Not quite as elegant but reminded me of Mervyn Peake’s visceral verse on the same theme:

If trees gushed blood
When they were felled
By meddling man,
And crimson welled
From every gash
His axe can give,
Would he forbear,
And let them live?

Janereply
April 18, 2018 at 5:18 pm

Heartbreaking: the loss of any mature tree is so sad, but this story also tells so much about how the corporate world knows it can behave. So any legal process to embarrass Vodafone will be important, and lots of spreading the word about their cynical approach to killing those trees just to stick up yet another phone mast. Their reputation will suffer as people hear of this because most people love trees far more than they believe any excuses about the ‘necessity’ to fell them, apart from genuine safety issues. Thank you Martin for writing this.

Martin Maudsleyreply
April 18, 2018 at 9:00 pm
– In reply to: Jane

Thank-you, Jane. I might share this and forward your comment to the manager I’m communicating with at Vodafone, if you were happy with that? Wild wishes, Martin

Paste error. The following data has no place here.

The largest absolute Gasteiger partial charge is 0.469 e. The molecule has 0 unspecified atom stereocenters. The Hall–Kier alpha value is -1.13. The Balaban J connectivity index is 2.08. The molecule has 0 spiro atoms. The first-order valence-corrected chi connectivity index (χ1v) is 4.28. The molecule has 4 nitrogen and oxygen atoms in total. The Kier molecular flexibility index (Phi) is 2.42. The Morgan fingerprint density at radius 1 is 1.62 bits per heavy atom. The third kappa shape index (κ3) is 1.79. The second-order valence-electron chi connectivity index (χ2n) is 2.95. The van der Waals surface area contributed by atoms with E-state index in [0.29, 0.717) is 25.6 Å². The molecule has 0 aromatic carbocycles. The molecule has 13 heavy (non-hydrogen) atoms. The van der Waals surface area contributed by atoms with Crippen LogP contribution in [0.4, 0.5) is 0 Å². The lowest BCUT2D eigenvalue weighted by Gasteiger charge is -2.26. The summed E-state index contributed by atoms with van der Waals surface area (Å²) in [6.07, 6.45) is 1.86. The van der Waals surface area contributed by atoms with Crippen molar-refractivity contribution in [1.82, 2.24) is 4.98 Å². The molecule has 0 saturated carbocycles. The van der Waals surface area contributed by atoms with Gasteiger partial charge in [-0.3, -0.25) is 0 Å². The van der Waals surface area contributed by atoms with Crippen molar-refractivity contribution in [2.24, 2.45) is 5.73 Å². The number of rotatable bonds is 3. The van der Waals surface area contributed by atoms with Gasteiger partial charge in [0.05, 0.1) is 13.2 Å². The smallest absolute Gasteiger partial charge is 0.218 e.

New Moons For Oldreply
April 19, 2018 at 9:04 am

A fear has grown upon me that Tree Preservation Orders are scarcely fit for purpose. They offer too little protection, and often – as in this heartbreaking situation – too late. Imminent threat should not be the only reason to conserve our trees. As others have commented, a tree is precious in every stage of its existence. And that does not even address what I can only call the spiritual element. Well done, Martin, and thank you for inspiring greater courage in us all.

Nicola Chesterreply
April 23, 2018 at 6:58 pm

Bravely and well done, Martin and poignantly, beautifully, angrily written. I am one of those who has laid down in front of cherrypickers and stepped in front of men with chainsaws in my youth. My home ground is currently surrounded by foresters with chainsaws and enormous forestry machines – one is a wood that my children and this village’s children, for generations, have grown up in. It is a ‘plantation’ (an old common) full of dens and unofficial ‘desire paths’: the other is a scrap of wood, now clear felled, that was home to one of the two last remaining populations of willow tits in Berkshire. I have and am trying everything I can think of and will be writing an angry column piece soon. Your piece has galvanised me again. Thank you.